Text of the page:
A great Canadian law
Canada must end because it sanctions,
supports, and defends a discriminatory law.
What “great Canadian law” does the title of this chapter refer to?
The province of Quebec’s Charter of the French Language,
 also known as Bill 101.
Who said “Bill 101 is a great Canadian law”?
Stéphane Dion, former leader of the Liberal Party of Canada. Dion says he is
proud to have made the statement and brags of repeating it.
Tell us about Bill 101.
As it states in the preamble, Bill 101 seeks to make “French the language of
Government and the Law, as well as the normal and everyday language of work,
instruction, communication, commerce and business.” In pursuit of this goal, it
touches on almost all aspects of life in Quebec, both public and private (the
following is not an exhaustive list):
- French is the official language of government, including the legislature and
- The right to service in French from the civil administration, health services
and social services, public utilities, professional corporations, and the
associations of employees and all enterprises doing business in Quebec.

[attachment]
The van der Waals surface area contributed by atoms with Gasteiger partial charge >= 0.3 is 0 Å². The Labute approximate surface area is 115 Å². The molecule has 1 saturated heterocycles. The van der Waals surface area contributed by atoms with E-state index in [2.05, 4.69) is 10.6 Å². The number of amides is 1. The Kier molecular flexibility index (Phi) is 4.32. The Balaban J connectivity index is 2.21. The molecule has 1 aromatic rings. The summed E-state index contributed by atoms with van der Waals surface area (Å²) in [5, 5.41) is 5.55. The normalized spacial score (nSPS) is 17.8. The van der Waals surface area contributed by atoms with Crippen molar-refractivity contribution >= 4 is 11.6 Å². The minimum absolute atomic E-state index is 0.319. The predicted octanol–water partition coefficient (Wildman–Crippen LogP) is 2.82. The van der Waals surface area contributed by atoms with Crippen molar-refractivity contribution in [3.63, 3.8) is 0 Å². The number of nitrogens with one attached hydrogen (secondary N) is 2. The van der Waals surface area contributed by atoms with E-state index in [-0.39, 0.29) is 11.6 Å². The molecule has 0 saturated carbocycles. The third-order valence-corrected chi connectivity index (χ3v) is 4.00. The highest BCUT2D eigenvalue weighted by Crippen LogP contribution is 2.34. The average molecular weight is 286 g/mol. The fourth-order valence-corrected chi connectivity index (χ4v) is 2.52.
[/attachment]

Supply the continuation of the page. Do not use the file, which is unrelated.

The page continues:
- Every person has a right to speak in French in deliberative assembly and
workers have a right to work in French.
- Consumers have a right to be informed and served in French.
- Everyone in Quebec has a right to receive instruction in French.
- French must take prominence in business and commerce in the following areas:
commercial signage, posters, advertising, firm names, contracts, catalogues,
brochures, folders, commercial directories, application forms for employment,
order forms, invoices, receipts and quittances.
- Public education until the end of high school is in French with exceptions
for, primarily, English-speaking Canadians.
- Businesses of a certain size are required to form francization committees in
order to “generalize the use of French.” These workers’ committees must make
sure that management personnel and boards of directors learn French; that French
be the language of work, communication, working documents, communication with
outsiders, and that French terminology, signs posters, advertising be used.
- An entity called the Office québécois de la langue française is created which
has the responsibility to ensure everyone complies with the Act, including
assessing penal penalties for non-compliance.
How do members of Quebec’s minority Anglophone community feel about such a
Bill 101 was passed into law in 1977. Up until at least 1991, public opinion
polls demonstrated an ...
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